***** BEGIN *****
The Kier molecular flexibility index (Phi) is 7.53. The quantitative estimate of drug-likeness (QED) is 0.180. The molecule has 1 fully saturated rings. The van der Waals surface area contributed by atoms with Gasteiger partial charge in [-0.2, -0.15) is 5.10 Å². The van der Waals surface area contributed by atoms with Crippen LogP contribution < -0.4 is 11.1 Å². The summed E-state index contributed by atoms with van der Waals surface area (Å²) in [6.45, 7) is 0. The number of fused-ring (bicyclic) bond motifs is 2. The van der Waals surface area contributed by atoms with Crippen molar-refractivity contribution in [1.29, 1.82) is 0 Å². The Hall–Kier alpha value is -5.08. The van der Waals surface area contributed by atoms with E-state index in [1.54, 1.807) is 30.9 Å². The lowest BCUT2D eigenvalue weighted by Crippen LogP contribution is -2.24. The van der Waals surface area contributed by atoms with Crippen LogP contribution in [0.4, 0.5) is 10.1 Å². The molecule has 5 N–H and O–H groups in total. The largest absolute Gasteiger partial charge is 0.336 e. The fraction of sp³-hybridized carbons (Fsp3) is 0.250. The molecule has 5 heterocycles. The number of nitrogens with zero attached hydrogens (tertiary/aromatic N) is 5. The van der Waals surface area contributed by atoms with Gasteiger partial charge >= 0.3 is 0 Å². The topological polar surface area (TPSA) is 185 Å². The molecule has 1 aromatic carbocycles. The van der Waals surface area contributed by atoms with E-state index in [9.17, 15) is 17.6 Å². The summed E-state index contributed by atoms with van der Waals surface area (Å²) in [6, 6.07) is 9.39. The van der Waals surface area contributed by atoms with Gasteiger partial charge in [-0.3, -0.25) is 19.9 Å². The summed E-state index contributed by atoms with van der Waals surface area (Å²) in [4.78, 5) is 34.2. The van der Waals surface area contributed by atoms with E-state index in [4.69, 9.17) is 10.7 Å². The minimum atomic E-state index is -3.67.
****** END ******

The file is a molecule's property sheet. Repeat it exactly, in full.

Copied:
The Kier molecular flexibility index (Phi) is 7.53. The quantitative estimate of drug-likeness (QED) is 0.180. The molecule has 1 fully saturated rings. The van der Waals surface area contributed by atoms with Gasteiger partial charge in [-0.2, -0.15) is 5.10 Å². The van der Waals surface area contributed by atoms with Crippen LogP contribution < -0.4 is 11.1 Å². The summed E-state index contributed by atoms with van der Waals surface area (Å²) in [6.45, 7) is 0. The number of fused-ring (bicyclic) bond motifs is 2. The van der Waals surface area contributed by atoms with Crippen molar-refractivity contribution in [1.29, 1.82) is 0 Å². The Hall–Kier alpha value is -5.08. The van der Waals surface area contributed by atoms with E-state index in [1.54, 1.807) is 30.9 Å². The lowest BCUT2D eigenvalue weighted by Crippen LogP contribution is -2.24. The van der Waals surface area contributed by atoms with Crippen LogP contribution in [0.4, 0.5) is 10.1 Å². The molecule has 5 N–H and O–H groups in total. The largest absolute Gasteiger partial charge is 0.336 e. The fraction of sp³-hybridized carbons (Fsp3) is 0.250. The molecule has 5 heterocycles. The number of nitrogens with zero attached hydrogens (tertiary/aromatic N) is 5. The van der Waals surface area contributed by atoms with Gasteiger partial charge >= 0.3 is 0 Å². The topological polar surface area (TPSA) is 185 Å². The molecule has 1 aromatic carbocycles. The van der Waals surface area contributed by atoms with E-state index in [9.17, 15) is 17.6 Å². The summed E-state index contributed by atoms with van der Waals surface area (Å²) in [6, 6.07) is 9.39. The van der Waals surface area contributed by atoms with Gasteiger partial charge in [-0.3, -0.25) is 19.9 Å². The summed E-state index contributed by atoms with van der Waals surface area (Å²) in [4.78, 5) is 34.2. The van der Waals surface area contributed by atoms with E-state index in [4.69, 9.17) is 10.7 Å². The minimum atomic E-state index is -3.67.